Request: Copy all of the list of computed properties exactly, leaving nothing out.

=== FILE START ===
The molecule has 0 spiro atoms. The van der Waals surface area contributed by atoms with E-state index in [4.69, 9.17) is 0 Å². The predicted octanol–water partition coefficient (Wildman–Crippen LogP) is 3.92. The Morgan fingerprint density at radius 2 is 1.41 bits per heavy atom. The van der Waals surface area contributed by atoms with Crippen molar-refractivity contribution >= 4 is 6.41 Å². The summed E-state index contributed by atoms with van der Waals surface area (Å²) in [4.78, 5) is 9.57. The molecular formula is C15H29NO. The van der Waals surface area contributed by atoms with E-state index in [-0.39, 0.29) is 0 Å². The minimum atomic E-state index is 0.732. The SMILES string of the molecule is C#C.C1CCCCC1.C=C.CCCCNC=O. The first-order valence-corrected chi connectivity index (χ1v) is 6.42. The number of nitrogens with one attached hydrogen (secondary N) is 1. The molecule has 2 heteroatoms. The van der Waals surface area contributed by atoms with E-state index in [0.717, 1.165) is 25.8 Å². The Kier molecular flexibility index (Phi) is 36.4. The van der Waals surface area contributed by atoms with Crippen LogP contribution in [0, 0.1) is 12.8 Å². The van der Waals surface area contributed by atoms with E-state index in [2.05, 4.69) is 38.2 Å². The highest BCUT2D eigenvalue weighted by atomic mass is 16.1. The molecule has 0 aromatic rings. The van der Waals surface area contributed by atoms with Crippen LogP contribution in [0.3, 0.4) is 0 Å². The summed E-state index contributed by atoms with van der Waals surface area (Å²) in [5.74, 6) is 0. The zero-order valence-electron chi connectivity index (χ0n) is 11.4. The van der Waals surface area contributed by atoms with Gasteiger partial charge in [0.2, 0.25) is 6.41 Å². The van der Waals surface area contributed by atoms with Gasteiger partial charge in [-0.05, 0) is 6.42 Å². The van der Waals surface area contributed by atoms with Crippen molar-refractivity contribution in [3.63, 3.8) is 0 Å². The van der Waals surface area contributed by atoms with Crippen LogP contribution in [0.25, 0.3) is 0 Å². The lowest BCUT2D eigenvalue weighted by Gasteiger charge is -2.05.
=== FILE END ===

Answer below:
The molecule has 0 spiro atoms. The van der Waals surface area contributed by atoms with E-state index in [4.69, 9.17) is 0 Å². The predicted octanol–water partition coefficient (Wildman–Crippen LogP) is 3.92. The Morgan fingerprint density at radius 2 is 1.41 bits per heavy atom. The van der Waals surface area contributed by atoms with Crippen molar-refractivity contribution >= 4 is 6.41 Å². The summed E-state index contributed by atoms with van der Waals surface area (Å²) in [4.78, 5) is 9.57. The molecular formula is C15H29NO. The van der Waals surface area contributed by atoms with E-state index in [-0.39, 0.29) is 0 Å². The minimum atomic E-state index is 0.732. The SMILES string of the molecule is C#C.C1CCCCC1.C=C.CCCCNC=O. The first-order valence-corrected chi connectivity index (χ1v) is 6.42. The number of nitrogens with one attached hydrogen (secondary N) is 1. The molecule has 2 heteroatoms. The van der Waals surface area contributed by atoms with E-state index in [0.717, 1.165) is 25.8 Å². The Kier molecular flexibility index (Phi) is 36.4. The van der Waals surface area contributed by atoms with Crippen LogP contribution in [0, 0.1) is 12.8 Å². The van der Waals surface area contributed by atoms with E-state index in [2.05, 4.69) is 38.2 Å². The highest BCUT2D eigenvalue weighted by atomic mass is 16.1. The molecule has 0 aromatic rings. The van der Waals surface area contributed by atoms with Crippen LogP contribution in [0.3, 0.4) is 0 Å². The summed E-state index contributed by atoms with van der Waals surface area (Å²) in [5.74, 6) is 0. The zero-order valence-electron chi connectivity index (χ0n) is 11.4. The van der Waals surface area contributed by atoms with Gasteiger partial charge in [0.2, 0.25) is 6.41 Å². The van der Waals surface area contributed by atoms with Gasteiger partial charge in [-0.05, 0) is 6.42 Å². The van der Waals surface area contributed by atoms with Crippen molar-refractivity contribution in [3.63, 3.8) is 0 Å². The van der Waals surface area contributed by atoms with Crippen LogP contribution in [0.25, 0.3) is 0 Å². The lowest BCUT2D eigenvalue weighted by Gasteiger charge is -2.05.